Decreasing environmental impacts

Our energy production is primarily based on carbon dioxide-free hydropower, nuclear power and on energy-efficient combined heat and power (CHP) production. We are targeting to construct several gigawatts of solar and wind power to realise our vision of a cleaner world.

Hydro power plant in Krangede, Sweden

Facts and figures on environmental impacts in 2019

Sulphur dioxide & nitrogen oxide emissions

Our energy production plants originated sulphur dioxide (SO2) emissions 14,900 t, nitrogen oxide (NOX) emissions 24,900 t and particle emissions 11,700 t into air. 81% of sulphur dioxide, 82% of nitrogen oxide and 98% of particle emissions originated from Russian power plants.


Wastewater emissions

Our plants discharged a total of 54 million m3 of waste and process water, of which 97% was released into the environment after being treated and 3% was piped to municipal wastewater treatment plants. About 1.3 t of oil was released into water systems with wastewater.

Ash and gypsum handling

Our power and heat production generated about 700,500 t of ash, 1,600 t of gypsum and 13,200 t of other desulphurisation product. The ash recovery rate was 48% and the gypsum recovery rate 100%.

Waste handling

Our operations in plants generated a total of 32,400 t of other waste, of which about 1,300 t was hazardous waste.

Emissions into air

Flue-gas emissions causing local environmental impacts are generated from incineration at energy production plants. The EU has set very strict limits for flue-gas emissions, which necessitates the use of best available technology (BAT). Our nitrogen oxide, sulphur dioxide and particle emissions have decreased significantly in our European production over the past decades through fuel selections and various flue-gas cleaning technologies.

All our plants operate in compliance with the terms of their environmental permits. Our plants, for the most part, meet the new emission requirements. In addition, we have a world-class know-how in combustion technology. At Russian power plants, all emissions are limited in accordance with Russian legislation.


Greenhouse gas emissions

Water use

We use large volumes of water at various types of power plants and in district heating networks. In most cases, our power plants do not consume water, but water is discharged back to the same water system from where it was sourced. Only in some cases, water is transferred for example through evaporation into the air from cooling towers, by leakages into the ground from district heat piping, or through the discharge of wastewater to a municipal sewage system.

In hydropower production, water flowing in a river is conducted through a turbine to generate electricity, but water is not consumed or altered. The water system is often regulated for hydropower production and the regulation changes the water flow and level patterns compared to their natural state.

We withdrew a total of 2,090 million m3 of water in 2019. Seawater accounted for about 70% of this amount. We used the majority of the withdrawn water, 1,960 million m3, as cooling water.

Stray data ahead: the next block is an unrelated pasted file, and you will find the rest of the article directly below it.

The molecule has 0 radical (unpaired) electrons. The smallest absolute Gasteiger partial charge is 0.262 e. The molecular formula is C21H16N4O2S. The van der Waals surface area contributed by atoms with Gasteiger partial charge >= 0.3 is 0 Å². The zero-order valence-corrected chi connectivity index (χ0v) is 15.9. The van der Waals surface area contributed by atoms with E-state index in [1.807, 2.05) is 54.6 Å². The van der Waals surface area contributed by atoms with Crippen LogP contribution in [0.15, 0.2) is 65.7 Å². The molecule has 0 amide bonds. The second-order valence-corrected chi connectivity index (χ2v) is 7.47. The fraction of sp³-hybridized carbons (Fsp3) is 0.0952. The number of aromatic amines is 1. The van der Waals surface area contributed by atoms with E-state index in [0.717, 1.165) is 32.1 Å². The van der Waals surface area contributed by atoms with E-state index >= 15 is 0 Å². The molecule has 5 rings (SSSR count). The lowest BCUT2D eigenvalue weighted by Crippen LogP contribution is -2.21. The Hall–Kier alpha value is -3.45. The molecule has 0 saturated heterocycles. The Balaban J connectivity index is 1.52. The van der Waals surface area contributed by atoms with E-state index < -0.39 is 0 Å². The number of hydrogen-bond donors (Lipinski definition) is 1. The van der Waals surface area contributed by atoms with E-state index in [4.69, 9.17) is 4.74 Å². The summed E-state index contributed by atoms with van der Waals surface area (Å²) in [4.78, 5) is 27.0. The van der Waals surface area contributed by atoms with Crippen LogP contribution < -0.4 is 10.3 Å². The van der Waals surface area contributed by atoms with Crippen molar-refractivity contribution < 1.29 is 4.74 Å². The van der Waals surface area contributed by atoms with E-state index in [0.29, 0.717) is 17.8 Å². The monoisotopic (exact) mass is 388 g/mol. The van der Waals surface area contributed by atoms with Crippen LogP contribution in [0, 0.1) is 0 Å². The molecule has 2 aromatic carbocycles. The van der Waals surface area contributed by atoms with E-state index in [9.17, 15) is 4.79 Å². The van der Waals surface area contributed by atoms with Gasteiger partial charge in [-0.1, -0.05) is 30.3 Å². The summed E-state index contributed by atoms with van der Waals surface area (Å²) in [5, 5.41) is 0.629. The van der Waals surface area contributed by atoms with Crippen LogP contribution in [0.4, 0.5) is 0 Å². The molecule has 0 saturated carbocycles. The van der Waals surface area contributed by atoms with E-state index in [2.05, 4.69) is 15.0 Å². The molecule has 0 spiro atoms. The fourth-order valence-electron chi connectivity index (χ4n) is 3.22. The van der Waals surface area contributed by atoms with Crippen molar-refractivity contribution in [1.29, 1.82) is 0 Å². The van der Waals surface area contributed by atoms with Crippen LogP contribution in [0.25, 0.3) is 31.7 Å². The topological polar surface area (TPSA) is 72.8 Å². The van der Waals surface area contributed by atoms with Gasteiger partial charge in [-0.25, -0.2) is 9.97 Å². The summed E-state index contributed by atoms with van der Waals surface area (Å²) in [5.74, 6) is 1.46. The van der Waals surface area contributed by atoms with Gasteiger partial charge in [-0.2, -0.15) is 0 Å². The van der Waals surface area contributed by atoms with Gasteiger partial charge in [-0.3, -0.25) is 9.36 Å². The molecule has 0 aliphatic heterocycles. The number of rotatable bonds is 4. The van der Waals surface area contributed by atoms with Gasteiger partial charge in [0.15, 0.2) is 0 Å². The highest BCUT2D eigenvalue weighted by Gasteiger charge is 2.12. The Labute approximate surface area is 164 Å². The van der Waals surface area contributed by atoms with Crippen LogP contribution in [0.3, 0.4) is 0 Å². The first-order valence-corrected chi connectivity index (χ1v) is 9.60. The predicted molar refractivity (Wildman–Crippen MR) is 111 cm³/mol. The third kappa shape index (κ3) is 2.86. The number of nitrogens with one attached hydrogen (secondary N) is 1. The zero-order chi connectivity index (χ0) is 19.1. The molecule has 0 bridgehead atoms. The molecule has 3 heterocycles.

Learn more about our CDP Water Security 2018 response

Waste and by-products

Ash is a by-product of the combustion of solid fuels at our power plants, and gypsum and other desulphurisation products are by-products of flue-gas desulphurisation. Over half of the ash from our plants operating in Europe is utilised as raw material in for example the construction industry, road construction, soil improvement and as backfill.

Plant maintenance generates scrap metal and other conventional industrial waste as well as waste oil and other hazardous waste to a small extent. We aim to recycle waste whenever possible.

At the Loviisa nuclear power plant, low-level radioactive maintenance waste and intermediate-level radioactive waste are stored in Loviisa’s final repository. High-level spent nuclear fuel is stored in the interim storage at the Loviisa site. In 2019, 21.9 tons of spent nuclear fuel was removed from Loviisa power plant’s reactors.


Our impact on biodiversity is mainly linked to our hydropower production in Finland and Sweden. Hydropower construction and the related water regulation alter the conditions in the water systems, and thus impact the diversity of the aquatic habitat and the fish population.

Emissions from fossil fuel-based energy production plants may decrease local biodiversity, especially during new capacity construction projects. In addition, our fuel procurement may have a negative impact on biodiversity.

On the other hand, our production of CO₂-free energy replaces fossil fuel-based energy production and thus mitigates climate change, which is one of the greatest threats to biodiversity globally. We continuously aim to minimise our negative impact on biodiversity with environmental compensation and mitigation projects, and we continuously assess the impacts of our new projects.


Our biodiversity manual


Our biodiversity action plan


Learn more about our environmental impacts


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